Mike Elliott, who chairs the UAW Local 551 Solidarity Committee, is also labor secretary of the Chicago Alliance Against Racist and Political Repression. Elliott was one of several Local 551 members who participated at the forum, including at a labor breakout where discussion centered on how to strengthen the labor movement’s role in building a national movement against police crimes.
Hatem Abudayyah, executive director of the Arab American Action Network (AAAN), highlighted rampant police profiling and harassment of Arab, Muslim and South Asian communities. A case in point is Rasmea Odeh, associate director of AAAN, who the Department of Homeland Security arrested in a politically motivated charge of giving false information on a naturalization application 20 years ago. Odeh faces a 10-year jail sentence with a trial set to begin June 10 in Detroit. Conference participants were urged to circulate a protest petition at (www.stopfbi.net).
Police violence against women was highlighted in remarks by Crista Noel who spoke about her friend, Rekia Boyd, who was murdered by police in March 2012 at the age of 22. Boyd was talking with friends when Chicago Police Det. Dante Servin approached the group and opened fire after allegedly mistaking a cell phone held by one of the youths as a gun. Noel launched a campaign for justice that led her to the United Nations where she filed a complaint before the UN Human Rights Commission. Responding to national and international pressure, charges were brought against the police officer, the first charged in a police murder in Chicago in decades. The case has yet to come to trial.
Nelson Linder, president of the NAACP branch in Austin, Texas, spoke about the increasing rate of racist police crimes in his city. In the four year period between 1999 and 2003, 10 of the 11 people who died at the hands of Austin police were African American or Latino in a city with an overwhelmingly white population. In 2004, said Linder, the Austin NAACP and the Texas Civil Rights Project invoked Title VI of the Civil Rights Act and filed a complaint detailing the systemic and widespread police misconduct of Black and Latino communities. The campaign led to demands that the U.S. Department of Justice cut off all federal money to the Austin Police Department.
“The Texas penal codes are penal codes from slavery,” said Linder. They require proof of “criminal intent,” a high bar in prosecuting police crimes. Linder advocated using “criminal negligence” as grounds for criminal charges against the police and called for establishment of a national data base of police crimes. “Once we understand the game we can win,” said Linder.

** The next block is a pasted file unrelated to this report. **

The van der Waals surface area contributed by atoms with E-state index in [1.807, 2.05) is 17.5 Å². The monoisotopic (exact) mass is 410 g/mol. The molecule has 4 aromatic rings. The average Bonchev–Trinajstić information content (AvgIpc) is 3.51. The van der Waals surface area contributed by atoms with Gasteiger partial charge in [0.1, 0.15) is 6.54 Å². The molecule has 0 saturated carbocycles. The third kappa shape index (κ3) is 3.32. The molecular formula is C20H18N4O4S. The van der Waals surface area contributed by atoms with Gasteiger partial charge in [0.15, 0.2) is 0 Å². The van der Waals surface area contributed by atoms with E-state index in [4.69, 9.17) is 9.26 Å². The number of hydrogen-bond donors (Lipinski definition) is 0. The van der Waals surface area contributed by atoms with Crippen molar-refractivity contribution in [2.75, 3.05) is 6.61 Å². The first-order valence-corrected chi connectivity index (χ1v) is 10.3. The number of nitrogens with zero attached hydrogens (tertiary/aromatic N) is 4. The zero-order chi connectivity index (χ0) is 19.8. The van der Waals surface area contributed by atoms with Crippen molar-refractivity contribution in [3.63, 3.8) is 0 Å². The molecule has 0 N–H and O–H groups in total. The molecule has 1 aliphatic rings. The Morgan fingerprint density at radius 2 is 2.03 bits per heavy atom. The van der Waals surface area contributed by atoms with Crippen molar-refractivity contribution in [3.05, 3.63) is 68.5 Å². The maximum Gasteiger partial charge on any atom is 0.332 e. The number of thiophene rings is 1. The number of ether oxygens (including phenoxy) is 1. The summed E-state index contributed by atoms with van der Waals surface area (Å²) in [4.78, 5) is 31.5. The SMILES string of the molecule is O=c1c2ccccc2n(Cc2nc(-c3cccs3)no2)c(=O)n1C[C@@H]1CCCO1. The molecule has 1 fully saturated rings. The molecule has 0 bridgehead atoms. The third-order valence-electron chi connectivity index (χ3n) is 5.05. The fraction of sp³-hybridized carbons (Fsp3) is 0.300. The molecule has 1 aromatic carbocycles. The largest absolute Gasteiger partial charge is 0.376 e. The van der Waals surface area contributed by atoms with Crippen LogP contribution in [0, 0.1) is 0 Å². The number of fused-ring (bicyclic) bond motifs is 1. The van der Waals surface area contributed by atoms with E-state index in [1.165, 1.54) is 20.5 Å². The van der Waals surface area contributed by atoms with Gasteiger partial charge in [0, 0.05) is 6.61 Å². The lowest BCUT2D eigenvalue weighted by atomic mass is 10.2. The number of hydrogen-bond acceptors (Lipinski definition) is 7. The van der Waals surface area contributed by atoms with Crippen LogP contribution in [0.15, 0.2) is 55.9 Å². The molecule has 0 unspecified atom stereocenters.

In panels and breakouts there was discussion of the many forms of police crime including racist and homophobic policing of LGBTQ people, incarceration and deportation of immigrant people, the militarization of the U.S. border with Mexico and the evisceration of the 4th Amendment through the Patriot Act and NSA surveillance.
The forum brought together many of the long time members of the NAARPR, including founding Executive Director Charlene Mitchell. At a fundraising banquet preceding the rally, Mitchell was honored with the establishment of the Charlene Mitchell Human Rights Award and Angela Davis was presented with the first award.
Many who attended the weekend events said they were energized by the national focus that the Forum provided. Though participants were largely from Chicago, many others came from New York, Nevada, Kentucky, Texas, Ohio and Missouri.
The Forum participants voted to organize campaigns in support of legislation for a Civilian Police Accountability Council and to establish a national coordinating committee to continue networking between local groups fighting police crimes and to coordinate national activities.
For more information about the work of the Forum and the NAARPR, contact www.naarpr.org or call 312.939.2750.
Pat Fry is a national co-chair of the Committees of Correspondence for Democracy and Socialism.
Photo: Pat Fry